Views expressed in opinion columns are the author’s own.

Some people don’t take guys named Kevin very seriously, but in the quest for professional respect, no Kevin has as great of an opportunity as House Speaker Kevin McCarthy. He has the chance to save the Republican Party, the soul of American democracy and his own political legacy with his signature flaky loyalty.  

A couple weeks ago, McCarthy overcame a historic 15 vote stall to become the second-in-line for the presidency.

With how badly the recent midterms went, it’s no surprise McCarthy was forced to make private deals with party holdouts to receive enough votes. But what’s tricky is that even though these party holdouts are aligned with the type of Republican who the midterms proved does not have wide approval, their deals with McCarthy have given them extreme power via important assignments and congressional rule changes. 

But not all of these deals are legally binding. A promise is only as good as the person who agrees to its word, and McCarthy — luckily for all of us — seems to change his mind a lot. I’m not saying this to mock McCarthy. I truly believe his history of quick alliance hopping is a strength in these circumstances. 

McCarthy worked hard to get this speakership; I can’t imagine finding the patience to sit through 15 rounds of voting was easy. He deserves to enjoy the full powers of the position instead of relinquishing some to gain the support of party extremists. 

As speaker, his duty is also to the American people, not just his colleagues. While he may consider Republican proposals to genuinely be the best solutions, this has to come from consideration of all Americans, not just Republican voters. McCarthy should have been free to assign committee positions meritocratically to his Republican colleagues, rather than being forced to give one to potentially undeserving party holdouts.

It’s difficult to judge how unrepresentative the deals with the holdouts might be. Their full contents aren’t public, but some of these concessions are extremely alarming, such as refusing to increase the debt ceiling without certain spending cuts. This would ask politicians without economic expertise to think for fiscal experts, which is a perennially terrible idea. It’s also incredibly dangerous—there’s a real likelihood that failure to increase the debt ceiling will lead to a catastrophic global financial meltdown.

McCarthy should break this debt ceiling agreement — and any other non-legally binding concessions — and do what is actually necessary for the good of the country. This doesn’t mean he has to abandon popular Republican causes such as fiscal conservatism. He just has to show he’ll have American citizens’ interests, not those of colleagues, in mind.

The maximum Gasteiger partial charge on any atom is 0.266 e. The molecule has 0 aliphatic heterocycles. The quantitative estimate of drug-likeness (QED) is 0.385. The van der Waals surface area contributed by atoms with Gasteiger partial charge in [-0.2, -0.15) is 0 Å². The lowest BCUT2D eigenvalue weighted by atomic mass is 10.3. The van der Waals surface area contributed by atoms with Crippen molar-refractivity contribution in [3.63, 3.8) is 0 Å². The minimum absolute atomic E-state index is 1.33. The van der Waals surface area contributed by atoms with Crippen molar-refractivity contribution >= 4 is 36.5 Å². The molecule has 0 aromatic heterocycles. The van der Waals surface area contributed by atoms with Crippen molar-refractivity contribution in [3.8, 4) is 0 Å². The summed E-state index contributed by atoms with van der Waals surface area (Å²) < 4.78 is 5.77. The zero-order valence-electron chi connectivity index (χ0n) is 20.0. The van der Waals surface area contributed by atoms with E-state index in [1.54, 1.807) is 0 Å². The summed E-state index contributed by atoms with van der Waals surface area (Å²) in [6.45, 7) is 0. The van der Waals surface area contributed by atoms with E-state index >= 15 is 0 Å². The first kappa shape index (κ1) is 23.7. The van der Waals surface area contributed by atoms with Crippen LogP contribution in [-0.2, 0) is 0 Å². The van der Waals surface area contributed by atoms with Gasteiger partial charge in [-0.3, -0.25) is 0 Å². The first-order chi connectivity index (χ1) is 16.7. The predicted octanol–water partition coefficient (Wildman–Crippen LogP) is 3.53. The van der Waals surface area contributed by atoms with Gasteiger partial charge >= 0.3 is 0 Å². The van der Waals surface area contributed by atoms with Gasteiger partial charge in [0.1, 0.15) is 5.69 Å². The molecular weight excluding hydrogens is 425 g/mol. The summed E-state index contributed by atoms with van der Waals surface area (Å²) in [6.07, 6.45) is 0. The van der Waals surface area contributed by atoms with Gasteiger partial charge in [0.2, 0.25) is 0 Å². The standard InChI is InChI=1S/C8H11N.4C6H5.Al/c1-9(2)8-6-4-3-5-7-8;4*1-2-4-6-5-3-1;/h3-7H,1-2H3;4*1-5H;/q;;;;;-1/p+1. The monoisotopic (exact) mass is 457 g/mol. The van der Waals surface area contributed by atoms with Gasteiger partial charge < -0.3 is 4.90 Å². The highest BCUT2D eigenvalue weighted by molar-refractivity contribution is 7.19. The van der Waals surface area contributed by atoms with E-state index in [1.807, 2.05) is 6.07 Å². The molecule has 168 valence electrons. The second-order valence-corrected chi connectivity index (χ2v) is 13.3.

This isn’t to say that McCarthy doesn’t face any risks here. One of the deals he struck with the GOP holdouts is a rule change that makes it much easier to depose him as speaker. Breaking any of these deals would make him very vulnerable to losing the speakership. However, even if he doesn’t renege on any of his concessions, this rule change means it’s easy to arbitrarily remove him. He could do everything the holdouts demand and still lose his position if someone more amenable to the rest of the House Republicans (like Jim Jordan) lines up. 

McCarthy isn’t secure in his seat regardless of which risks he chooses to take. When all actions can lead to the same outcome, I’d argue there is minimal difference in risk between acting however he prefers and how he promised his opponents he’d act. 

And we know that McCarthy does not always believe in the same stances as other members of his party often do. He’s expressed non-total conviction on issues such as celebrating government shutdowns, cutting Planned Parenthood’s funding, impeaching the sitting president and vice president and supporting Jan. 6 rioters. Somewhere in his heart, he may know right from wrong, and that ethically dubious (or even just dumb) opinions that representatives hold can have major consequences for the American people.

In his position as House speaker, McCarthy is obligated to make all political decisions for the best interest of the American people, despite any professional risk. 

But despite this risk of being voted out, McCarthy has the opportunity to be remembered as someone who defended American democracy and saved the Republican Party from undiplomatic upstarts. He’d be a fool to not even try. 

Jessica Ye is a junior economics and government and politics major. She can be reached at